This backpack certainly has an eye-catching look, with its wide swath of solid waxed canvas and unique belted closure. The bag instantly looks like there’s a story behind it…so prepare to have LOTS of people ask you about it wherever you go.

The giveaway runs til midnight on June 30th, when we will pick one lucky winner! Enter below – we have lots of ways to enter, so good luck!

Mission Mercantile Steamer Backpack – $460 Value

Mission Mercantile7 12898365_10153812210747013_7575149787560897235_o

Mission Mercantile Steamer Backpack Review – $345

One of my favorite parts about the leather industry is the fascinating history behind many of the its traditions. It’s amazing how some of the smallest details of classic bag designs can have the most interesting backgrounds. Mission Mercantile is a company that really seems to share this passion for history, and their Steamer Backpack demonstrates this perfectly.

M Mercantile Steamer Backpack 5


Mission Mercantile is a new brand, launched in fall 2015. They operate out of their own factory in Leon, Mexico– Blue Artisan Group. We recently reviewed Mission Mercantile’s Stateroom Weekender, an incredibly tough overnight bag made entirely with full grain veg-tanned leather- just like all their products. Learn a bit more about the company in my recent interview with Chuck Bowen, one of MM’s founders, who is passionate about serving “mission men and women” who love leather goods.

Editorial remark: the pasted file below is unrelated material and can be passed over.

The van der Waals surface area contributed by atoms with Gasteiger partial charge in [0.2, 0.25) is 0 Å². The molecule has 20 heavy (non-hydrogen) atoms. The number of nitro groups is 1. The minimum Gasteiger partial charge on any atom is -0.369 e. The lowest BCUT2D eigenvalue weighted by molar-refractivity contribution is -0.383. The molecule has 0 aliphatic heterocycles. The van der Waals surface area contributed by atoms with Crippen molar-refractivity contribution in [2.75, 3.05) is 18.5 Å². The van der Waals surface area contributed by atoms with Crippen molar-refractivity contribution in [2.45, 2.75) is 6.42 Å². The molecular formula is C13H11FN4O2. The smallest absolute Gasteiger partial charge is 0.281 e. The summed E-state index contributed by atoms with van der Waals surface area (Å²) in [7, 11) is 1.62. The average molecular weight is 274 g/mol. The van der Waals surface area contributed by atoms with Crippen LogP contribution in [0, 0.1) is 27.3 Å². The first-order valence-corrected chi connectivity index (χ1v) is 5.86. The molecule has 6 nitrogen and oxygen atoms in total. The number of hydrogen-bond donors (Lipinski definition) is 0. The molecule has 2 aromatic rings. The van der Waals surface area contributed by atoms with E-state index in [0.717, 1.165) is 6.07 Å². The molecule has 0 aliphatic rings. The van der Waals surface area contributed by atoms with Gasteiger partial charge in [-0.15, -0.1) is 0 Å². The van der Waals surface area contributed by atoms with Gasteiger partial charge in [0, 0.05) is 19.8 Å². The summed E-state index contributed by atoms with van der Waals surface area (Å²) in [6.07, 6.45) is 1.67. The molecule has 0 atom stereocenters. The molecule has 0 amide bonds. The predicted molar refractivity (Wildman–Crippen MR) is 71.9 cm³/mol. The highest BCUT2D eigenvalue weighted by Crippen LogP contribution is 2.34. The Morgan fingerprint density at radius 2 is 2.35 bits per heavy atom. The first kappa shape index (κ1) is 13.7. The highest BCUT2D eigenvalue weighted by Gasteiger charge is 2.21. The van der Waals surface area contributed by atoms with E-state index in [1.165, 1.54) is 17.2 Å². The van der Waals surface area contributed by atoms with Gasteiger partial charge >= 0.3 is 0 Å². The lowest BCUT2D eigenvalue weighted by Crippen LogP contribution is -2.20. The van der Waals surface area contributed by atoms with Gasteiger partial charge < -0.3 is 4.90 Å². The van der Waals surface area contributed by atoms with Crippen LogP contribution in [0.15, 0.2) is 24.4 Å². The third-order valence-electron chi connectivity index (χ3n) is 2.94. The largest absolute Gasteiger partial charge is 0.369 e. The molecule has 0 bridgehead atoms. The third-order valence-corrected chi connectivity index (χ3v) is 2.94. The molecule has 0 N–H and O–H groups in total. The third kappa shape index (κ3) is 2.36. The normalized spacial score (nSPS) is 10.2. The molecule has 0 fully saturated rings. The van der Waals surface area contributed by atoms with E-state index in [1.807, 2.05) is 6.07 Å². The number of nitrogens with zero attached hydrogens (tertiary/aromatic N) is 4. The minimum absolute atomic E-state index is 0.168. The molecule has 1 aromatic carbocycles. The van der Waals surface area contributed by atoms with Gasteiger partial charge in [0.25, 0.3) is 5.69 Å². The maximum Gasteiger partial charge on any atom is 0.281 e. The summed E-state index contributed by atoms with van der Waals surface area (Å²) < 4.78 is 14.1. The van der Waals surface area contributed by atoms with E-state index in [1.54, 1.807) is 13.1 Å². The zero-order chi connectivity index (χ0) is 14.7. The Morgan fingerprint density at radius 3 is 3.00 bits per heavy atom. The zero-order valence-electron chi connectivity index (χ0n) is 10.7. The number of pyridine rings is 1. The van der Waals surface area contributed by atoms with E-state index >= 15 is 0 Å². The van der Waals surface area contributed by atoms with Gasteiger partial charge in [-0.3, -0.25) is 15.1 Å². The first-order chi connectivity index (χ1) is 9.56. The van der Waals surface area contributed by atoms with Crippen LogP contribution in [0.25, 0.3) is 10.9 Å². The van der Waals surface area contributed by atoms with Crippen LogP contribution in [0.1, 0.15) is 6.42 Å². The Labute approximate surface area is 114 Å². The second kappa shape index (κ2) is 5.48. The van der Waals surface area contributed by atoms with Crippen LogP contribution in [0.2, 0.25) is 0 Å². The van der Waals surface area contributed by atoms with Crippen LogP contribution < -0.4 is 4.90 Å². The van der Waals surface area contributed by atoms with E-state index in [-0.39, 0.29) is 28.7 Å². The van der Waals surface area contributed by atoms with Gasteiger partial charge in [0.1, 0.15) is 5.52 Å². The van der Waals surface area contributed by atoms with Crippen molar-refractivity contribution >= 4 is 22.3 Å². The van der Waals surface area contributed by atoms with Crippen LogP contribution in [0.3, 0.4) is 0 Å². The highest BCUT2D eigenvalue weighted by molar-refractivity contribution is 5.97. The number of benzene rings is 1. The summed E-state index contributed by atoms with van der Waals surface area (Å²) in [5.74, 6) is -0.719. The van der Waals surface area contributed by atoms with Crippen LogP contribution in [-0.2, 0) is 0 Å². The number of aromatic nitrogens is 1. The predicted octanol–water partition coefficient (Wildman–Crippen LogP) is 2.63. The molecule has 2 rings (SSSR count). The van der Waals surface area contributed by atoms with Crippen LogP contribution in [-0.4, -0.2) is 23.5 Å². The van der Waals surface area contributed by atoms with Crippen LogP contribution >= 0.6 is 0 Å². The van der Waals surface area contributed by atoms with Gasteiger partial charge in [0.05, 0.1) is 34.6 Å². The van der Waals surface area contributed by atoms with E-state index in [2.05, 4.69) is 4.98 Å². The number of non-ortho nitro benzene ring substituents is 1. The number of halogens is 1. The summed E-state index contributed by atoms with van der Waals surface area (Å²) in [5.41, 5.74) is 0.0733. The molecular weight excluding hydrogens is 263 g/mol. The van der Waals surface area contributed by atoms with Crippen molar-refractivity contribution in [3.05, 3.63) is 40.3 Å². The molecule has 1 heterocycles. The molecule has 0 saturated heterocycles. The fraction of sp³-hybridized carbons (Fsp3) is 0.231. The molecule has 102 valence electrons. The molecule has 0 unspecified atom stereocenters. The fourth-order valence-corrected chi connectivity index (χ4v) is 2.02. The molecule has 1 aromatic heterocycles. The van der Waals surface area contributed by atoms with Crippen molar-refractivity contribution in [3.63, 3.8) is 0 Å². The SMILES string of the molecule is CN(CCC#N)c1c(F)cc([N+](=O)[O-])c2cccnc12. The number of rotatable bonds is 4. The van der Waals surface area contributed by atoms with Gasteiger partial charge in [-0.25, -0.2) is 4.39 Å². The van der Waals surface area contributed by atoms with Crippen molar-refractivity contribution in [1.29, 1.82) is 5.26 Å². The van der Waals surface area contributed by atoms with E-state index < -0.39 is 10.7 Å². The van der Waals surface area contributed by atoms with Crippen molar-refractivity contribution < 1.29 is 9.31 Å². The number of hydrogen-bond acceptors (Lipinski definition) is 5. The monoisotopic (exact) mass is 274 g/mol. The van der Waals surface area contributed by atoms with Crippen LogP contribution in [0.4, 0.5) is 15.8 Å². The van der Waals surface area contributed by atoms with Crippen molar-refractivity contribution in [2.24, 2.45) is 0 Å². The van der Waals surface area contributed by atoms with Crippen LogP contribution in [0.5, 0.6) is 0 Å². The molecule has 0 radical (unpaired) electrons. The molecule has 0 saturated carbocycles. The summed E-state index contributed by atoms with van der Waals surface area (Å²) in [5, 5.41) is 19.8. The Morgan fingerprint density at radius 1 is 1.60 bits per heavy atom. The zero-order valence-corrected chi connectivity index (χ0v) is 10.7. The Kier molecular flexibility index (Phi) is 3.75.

M Mercantile Steamer Backpack 3


Many of Mission Mercantile’s products hark back to inspiration found in days gone by. The Steamer Backpack in particular was designed after the steamer bag – a sturdy, flat-bottom bag built to be packed into a larger steamer trunk that was loaded onto a train or steamboat for lengthy travel. The steamer bag was, in fact, perfected by Louis Vuitton in the late Victorian era.

The Steamer Backpack also has its roots in vintage mail sacks, many of which were mainly canvas but reinforced with sturdy leather at the bottom and top, where they featured a similar belted closure.

This backpack certainly has an eye-catching look, with its wide swath of solid waxed canvas and unique belted closure. The bag instantly looks like there’s a story behind it…so prepare to have LOTS of people ask you about it wherever you go.

M Mercantile Steamer Backpack 1


The Steamer Backpack is made with full-grain vegetable tanned leather and thick waxed canvas. In accordance with its steamer and mail sack roots, it has a heavy, flat leather base with subtly squared edges, all held together with contrasting stitching and heavy rivets. It weights in at about 3 1/2 pounds, which is a nice medium weight for such a sturdy bag. Seeing as the bulk of the bag is canvas, it wears very comfortably for daily use.